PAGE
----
Utah Notary Bonds

Surety Bond Professionals is a family-owned and operated bonding agency with over 30 years of experience. With access to a broad range of surety markets, our expert agents are ready to assist with all of your Utah notary bond needs.

What Are They?

Utah notary bonds protect the state and the public against financial harm caused by the unlawful, unethical, or negligent acts of notaries. They obligate notaries public to carry out their notarial duties in compliance with all applicable statutes and the standards of the profession. Therefore, they play an important role in fraud prevention.

The documents that must be notarized typically are those that:

  • Attest to the truth of a particular matter (e.g., affidavits and depositions).
  • Confer authority to make financial decisions on behalf of others (e.g., powers of attorney and trust agreements).
  • Are used to transfer ownership (e.g., wills, deeds, and titles).

Such documents can easily be used to defraud an innocent party. That’s why notaries are commissioned to verify the identity of a signer, witness the act of signing, and apply a stamp or seal proving that the signature is authentic.

Who Needs Them?

In Utah, notary public commissions are issued by the Office of the Lieutenant Governor and purchasing a Utah notary bond is a prerequisite for commissioning. The required bond amount (the bond’s “penal sum”) is $5,000, and, like a notary commission, the bond must have a four-year term.

Because of the potential for large damage awards in cases of fraud, it’s common for notaries to buy errors and omissions insurance for their own financial protection, usually when they purchase their Utah notary bond.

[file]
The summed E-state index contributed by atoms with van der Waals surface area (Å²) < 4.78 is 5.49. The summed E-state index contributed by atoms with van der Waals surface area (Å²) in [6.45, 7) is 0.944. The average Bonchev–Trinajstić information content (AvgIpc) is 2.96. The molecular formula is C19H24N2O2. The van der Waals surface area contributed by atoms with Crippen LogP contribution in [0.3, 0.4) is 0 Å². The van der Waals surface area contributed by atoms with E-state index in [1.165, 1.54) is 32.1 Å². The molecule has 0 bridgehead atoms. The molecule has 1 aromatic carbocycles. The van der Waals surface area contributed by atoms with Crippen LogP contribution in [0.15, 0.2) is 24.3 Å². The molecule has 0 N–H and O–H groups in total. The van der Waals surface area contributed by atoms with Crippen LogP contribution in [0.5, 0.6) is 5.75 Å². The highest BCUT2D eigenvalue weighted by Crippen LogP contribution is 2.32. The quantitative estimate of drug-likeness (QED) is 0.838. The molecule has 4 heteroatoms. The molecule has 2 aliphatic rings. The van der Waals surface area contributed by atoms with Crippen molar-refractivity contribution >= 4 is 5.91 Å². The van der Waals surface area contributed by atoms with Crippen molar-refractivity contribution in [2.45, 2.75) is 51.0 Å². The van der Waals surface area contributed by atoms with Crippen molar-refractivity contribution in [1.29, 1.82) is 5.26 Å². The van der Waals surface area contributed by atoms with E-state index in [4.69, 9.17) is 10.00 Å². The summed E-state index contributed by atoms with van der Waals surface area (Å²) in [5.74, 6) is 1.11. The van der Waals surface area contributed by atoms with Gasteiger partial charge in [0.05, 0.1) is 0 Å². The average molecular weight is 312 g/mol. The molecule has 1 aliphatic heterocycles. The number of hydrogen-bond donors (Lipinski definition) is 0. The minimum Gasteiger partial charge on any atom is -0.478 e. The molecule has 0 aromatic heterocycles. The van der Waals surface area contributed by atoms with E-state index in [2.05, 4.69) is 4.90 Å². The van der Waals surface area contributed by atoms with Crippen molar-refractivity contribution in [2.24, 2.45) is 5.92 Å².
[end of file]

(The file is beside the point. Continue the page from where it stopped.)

Speak with a Surety Bond Professionals agent today to discuss your bonding needs.

How Do They Work?

There are three parties to the legally binding surety bond agreement for a Utah notary bond:

  • The Utah Lieutenant Governor’s Office is the “obligee” requiring the bond.
  • The notary public is the “principal” who must purchase the bond.
  • The bonding company that underwrites and approves the bond is the “surety.”

A notary doesn’t have to commit an intentional illegal act to be held responsible for someone’s financial loss. A moment of inattention or unwittingly accepting a forged identification card as legitimate can result in a claim against a Utah notary bond by an injured party. The terms of the surety bond agreement make the principal legally responsible for paying all valid claims.

What typically happens, though, is that the surety will pay the claim on behalf of the principal, up to the bond’s penal sum. This creates a debt that the principal must subsequently repay to the surety.

What Do They Cost?

Utah notary bonds are sold for a small fee, possibly as low as $50 for the entire four-year term of the bond, without going through the surety’s underwriting process.

Get a Quote

Our surety bond professionals will get you the Utah notary bond you need at a competitive rate.